An off-duty Orangeburg Department of Public Safety officer helped rescue a 34-year-old while the man’s car was on fire.

Cpl. Seth Wolfe, 33, came upon the burning gray Dodge Charger at the Exxon gas station, 3995 North Road, at 11:59 p.m. on Feb. 4 as he headed home after finishing his shift.

“I turned around,” Wolfe said, so he could get details of the car fire for city emergency dispatchers.

Wolfe said he was providing information to dispatchers when he saw a man exit the driver’s side of the burning car.

“He stumbled across the parking lot, I don’t know how many feet, but in my direction,” Wolfe said.

“He stumbled a little bit and then fell to the ground,” he added.

“I went over, checked him to see if he was still breathing, tried to get his attention, but he was unresponsive,” Wolfe said.

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DPS Officer Seth Wolfe

Orangeburg Department of Public Safety Cpl. Seth Wolfe helped save a man’s life after seeing the man’s car on fire in a gas station parking lot.

Wolfe said he started to try to figure out how to get him further away from the burning car.

Then he spotted another potential danger: a propane tank in front of it. There was no way to know then that the propane tank didn’t pose a threat because it wasn’t in use.

Wolfe said the quickest way to move the man was to drag him, but he didn’t want to have to do that.

It was at that moment that Sgt. Angelena Rickenbaker and Detective Bryan Haynes arrived at the scene and helped carry him away from the burning car.

Just as they began to carry him to a safer distance, the fuel tank released in the burning car, which caused it to erupt into a bigger fire.

Then two of his tires blew, Wolfe said.

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With Orangeburg County EMS on the way, Wolfe and the evening shift lieutenant tried to comfort the man.

“We tried to get him alert while fire units showed up and started handling the fire,” Wolfe said.

“He finally started coming to,” he said, “and responding to us first with just eye movements and then verbally asking for help.”

Wolfe said the man had visible burns to his head, neck and hands.

“I propped him up on my leg to at least give him a little comfort so he wasn’t laying on the cold ground,” Wolfe said.

“Throughout that whole period, he was asking for help and repeatedly screaming,” he added.

Wolfe and other officers helped load the man onto a stretcher once EMS arrived.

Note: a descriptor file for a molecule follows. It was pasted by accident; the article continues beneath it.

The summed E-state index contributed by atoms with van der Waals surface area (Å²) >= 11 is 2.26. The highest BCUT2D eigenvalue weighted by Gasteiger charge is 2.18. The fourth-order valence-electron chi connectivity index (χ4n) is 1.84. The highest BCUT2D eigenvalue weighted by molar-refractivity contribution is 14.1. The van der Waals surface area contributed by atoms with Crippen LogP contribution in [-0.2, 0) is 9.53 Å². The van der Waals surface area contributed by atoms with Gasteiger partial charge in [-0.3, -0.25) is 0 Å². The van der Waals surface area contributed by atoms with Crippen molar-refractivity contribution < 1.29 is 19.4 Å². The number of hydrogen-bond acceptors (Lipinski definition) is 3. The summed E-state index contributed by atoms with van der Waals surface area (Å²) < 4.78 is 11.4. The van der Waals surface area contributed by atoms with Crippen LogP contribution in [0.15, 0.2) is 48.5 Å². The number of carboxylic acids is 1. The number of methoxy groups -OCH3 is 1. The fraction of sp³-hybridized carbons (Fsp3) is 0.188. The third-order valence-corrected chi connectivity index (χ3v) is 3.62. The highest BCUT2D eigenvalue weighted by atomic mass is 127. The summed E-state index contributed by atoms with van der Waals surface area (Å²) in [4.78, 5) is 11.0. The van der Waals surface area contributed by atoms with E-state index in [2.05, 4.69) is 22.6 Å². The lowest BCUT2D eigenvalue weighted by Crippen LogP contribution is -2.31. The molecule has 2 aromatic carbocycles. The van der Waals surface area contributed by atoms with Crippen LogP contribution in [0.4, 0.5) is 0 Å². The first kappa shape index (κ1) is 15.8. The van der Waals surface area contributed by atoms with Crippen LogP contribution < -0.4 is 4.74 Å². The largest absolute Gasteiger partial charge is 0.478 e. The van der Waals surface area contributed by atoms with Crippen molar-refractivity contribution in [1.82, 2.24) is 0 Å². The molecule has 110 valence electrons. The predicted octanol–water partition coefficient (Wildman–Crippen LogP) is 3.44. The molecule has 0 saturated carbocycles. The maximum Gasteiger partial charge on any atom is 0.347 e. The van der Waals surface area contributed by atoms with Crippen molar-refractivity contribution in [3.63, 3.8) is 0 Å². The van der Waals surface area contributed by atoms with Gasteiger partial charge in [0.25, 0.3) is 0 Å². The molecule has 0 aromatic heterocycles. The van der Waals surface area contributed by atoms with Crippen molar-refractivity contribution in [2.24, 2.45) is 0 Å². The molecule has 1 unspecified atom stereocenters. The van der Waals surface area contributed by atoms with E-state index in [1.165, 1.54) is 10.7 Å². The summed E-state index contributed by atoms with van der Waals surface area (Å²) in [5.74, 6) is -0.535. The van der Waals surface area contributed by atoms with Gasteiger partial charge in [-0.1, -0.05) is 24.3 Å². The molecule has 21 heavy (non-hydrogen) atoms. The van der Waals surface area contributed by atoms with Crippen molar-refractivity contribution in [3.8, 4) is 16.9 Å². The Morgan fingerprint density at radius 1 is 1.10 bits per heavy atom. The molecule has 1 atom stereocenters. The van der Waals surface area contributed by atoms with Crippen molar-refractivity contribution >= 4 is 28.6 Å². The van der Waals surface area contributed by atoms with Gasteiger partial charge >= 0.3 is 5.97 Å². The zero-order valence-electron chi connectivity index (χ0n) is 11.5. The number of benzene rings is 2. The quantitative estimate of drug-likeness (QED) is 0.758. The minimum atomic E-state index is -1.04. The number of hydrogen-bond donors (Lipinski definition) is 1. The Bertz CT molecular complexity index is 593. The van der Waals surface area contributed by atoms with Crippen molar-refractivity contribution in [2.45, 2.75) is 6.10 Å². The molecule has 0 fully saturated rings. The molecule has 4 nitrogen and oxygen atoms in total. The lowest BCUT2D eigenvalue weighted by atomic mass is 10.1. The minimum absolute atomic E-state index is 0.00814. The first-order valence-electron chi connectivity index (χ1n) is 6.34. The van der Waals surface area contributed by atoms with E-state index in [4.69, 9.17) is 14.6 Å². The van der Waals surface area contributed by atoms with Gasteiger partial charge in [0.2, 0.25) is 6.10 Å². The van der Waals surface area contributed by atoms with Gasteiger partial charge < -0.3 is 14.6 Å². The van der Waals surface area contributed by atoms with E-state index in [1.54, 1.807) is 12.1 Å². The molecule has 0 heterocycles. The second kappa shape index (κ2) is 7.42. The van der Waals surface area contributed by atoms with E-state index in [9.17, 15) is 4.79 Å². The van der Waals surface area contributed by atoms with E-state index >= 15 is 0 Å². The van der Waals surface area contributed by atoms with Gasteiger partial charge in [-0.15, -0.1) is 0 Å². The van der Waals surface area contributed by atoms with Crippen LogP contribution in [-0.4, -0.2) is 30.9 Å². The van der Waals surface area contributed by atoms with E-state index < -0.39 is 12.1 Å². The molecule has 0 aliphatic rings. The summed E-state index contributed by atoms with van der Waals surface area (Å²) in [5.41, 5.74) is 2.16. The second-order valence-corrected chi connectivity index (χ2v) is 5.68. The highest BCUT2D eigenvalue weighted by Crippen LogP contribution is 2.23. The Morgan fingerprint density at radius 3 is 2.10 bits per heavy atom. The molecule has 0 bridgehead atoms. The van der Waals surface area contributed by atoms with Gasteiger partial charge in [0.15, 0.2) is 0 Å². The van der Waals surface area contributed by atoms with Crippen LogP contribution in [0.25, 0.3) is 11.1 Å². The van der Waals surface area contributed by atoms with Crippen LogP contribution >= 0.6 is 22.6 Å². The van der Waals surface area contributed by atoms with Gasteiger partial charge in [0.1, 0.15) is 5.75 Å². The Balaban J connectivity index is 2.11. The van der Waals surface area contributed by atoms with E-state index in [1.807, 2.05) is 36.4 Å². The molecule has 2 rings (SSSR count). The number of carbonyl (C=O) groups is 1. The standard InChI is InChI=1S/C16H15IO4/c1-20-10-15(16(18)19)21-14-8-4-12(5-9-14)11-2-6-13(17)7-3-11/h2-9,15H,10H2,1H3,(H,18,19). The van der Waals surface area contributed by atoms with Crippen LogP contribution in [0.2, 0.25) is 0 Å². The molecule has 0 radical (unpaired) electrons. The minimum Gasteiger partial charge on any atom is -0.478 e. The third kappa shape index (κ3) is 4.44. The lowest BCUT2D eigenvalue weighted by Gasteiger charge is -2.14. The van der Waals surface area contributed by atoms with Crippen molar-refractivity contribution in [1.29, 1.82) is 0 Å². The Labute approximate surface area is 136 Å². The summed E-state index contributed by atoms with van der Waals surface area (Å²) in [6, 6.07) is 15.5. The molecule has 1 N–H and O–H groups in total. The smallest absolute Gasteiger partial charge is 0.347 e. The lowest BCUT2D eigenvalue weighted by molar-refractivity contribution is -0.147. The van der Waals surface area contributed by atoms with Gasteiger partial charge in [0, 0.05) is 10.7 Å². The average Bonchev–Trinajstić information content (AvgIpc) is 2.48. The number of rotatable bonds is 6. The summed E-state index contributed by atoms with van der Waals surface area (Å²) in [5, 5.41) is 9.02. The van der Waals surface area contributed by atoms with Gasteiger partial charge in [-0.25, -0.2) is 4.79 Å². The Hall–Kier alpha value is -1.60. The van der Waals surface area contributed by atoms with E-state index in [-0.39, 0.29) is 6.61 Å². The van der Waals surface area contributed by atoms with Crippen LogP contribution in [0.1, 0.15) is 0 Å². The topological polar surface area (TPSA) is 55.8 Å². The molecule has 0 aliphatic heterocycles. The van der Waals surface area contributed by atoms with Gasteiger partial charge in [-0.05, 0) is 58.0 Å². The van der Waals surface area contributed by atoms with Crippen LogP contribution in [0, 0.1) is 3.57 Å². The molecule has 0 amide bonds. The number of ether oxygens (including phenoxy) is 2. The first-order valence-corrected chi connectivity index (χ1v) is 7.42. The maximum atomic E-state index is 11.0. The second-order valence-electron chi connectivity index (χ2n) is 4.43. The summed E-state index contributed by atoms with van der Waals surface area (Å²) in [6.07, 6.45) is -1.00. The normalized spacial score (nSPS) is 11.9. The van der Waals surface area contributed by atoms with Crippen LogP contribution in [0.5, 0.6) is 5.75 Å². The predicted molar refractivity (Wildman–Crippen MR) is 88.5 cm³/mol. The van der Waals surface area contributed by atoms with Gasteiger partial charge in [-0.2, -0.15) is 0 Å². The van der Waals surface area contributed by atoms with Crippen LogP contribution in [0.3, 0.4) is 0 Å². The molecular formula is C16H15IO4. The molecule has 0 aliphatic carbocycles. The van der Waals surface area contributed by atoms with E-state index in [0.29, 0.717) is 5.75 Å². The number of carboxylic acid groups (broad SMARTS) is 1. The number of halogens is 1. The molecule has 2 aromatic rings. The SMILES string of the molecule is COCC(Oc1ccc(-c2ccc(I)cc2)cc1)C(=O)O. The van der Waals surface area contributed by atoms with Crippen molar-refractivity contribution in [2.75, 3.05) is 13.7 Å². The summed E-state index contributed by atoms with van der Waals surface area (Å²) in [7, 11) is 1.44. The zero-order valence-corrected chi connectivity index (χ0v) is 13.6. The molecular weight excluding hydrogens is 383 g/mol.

Other officers had already set up a landing zone for a helicopter.

Wolfe said EMS took the injured man to the landing zone, where he was airlifted to the Joseph M. Still Burn Center in Augusta, Ga.

He noted that firefighters extinguished the car fire. No other occupants were discovered inside the vehicle.

“When the fire was out, what was most visible of the vehicle, so that you could tell what it was, was the trunk,” Wolfe said.

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Responding fire engineers included Bryan Beason, Billy Hickson and Riley Whitten.

Wolfe has been a law enforcement officer for nine years. He chose a law enforcement career because he has a family history of it.

“I just felt a calling to do it,” he said.

ODPS Chief Charles Austin Sr. said, “I’m especially proud of Corporal Wolfe. He is one of those persons who goes about his business in a highly professional, very efficient way.”

“I’ve seen him on several occasions work outside of his assigned responsibilities. Wherever he can be of help, whether it’s here or outside of the agency, if he can be of help, he’ll do so,” Austin said.

“I think what he did was heroic. I don’t believe he would call himself a hero. He’s a very humble young man,” Austin said.

Wolfe indeed denies being a hero.

“He self-extricated from the vehicle. I just didn’t want him to be near the burning car,” he said.

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Contact the writer: or 803-533-5545. Follow on Twitter: @MRBrownTandD

“When the fire was out, what was most visible of the vehicle, so that you could tell what it was, was the trunk.”

ODPS Cpl. Seth Wolfe


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